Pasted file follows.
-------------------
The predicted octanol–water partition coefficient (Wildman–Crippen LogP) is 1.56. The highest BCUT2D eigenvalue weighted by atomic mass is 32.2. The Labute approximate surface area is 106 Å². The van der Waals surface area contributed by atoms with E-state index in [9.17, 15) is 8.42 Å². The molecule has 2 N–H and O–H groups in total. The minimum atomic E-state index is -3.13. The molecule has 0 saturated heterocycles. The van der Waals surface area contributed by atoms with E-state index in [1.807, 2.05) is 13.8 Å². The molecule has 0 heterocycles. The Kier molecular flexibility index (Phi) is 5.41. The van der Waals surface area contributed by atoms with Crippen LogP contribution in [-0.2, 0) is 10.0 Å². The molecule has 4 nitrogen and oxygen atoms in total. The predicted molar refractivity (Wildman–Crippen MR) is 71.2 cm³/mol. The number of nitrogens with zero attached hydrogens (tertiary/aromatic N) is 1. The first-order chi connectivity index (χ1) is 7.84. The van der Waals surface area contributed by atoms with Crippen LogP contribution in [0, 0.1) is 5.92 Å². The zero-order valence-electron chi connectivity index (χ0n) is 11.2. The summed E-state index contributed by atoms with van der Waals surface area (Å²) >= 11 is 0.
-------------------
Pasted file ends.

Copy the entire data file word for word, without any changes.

The predicted octanol–water partition coefficient (Wildman–Crippen LogP) is 1.56. The highest BCUT2D eigenvalue weighted by atomic mass is 32.2. The Labute approximate surface area is 106 Å². The van der Waals surface area contributed by atoms with E-state index in [9.17, 15) is 8.42 Å². The molecule has 2 N–H and O–H groups in total. The minimum atomic E-state index is -3.13. The molecule has 0 saturated heterocycles. The van der Waals surface area contributed by atoms with E-state index in [1.807, 2.05) is 13.8 Å². The molecule has 0 heterocycles. The Kier molecular flexibility index (Phi) is 5.41. The van der Waals surface area contributed by atoms with Crippen LogP contribution in [-0.2, 0) is 10.0 Å². The molecule has 4 nitrogen and oxygen atoms in total. The predicted molar refractivity (Wildman–Crippen MR) is 71.2 cm³/mol. The number of nitrogens with zero attached hydrogens (tertiary/aromatic N) is 1. The first-order chi connectivity index (χ1) is 7.84. The van der Waals surface area contributed by atoms with Crippen LogP contribution in [0, 0.1) is 5.92 Å². The zero-order valence-electron chi connectivity index (χ0n) is 11.2. The summed E-state index contributed by atoms with van der Waals surface area (Å²) >= 11 is 0.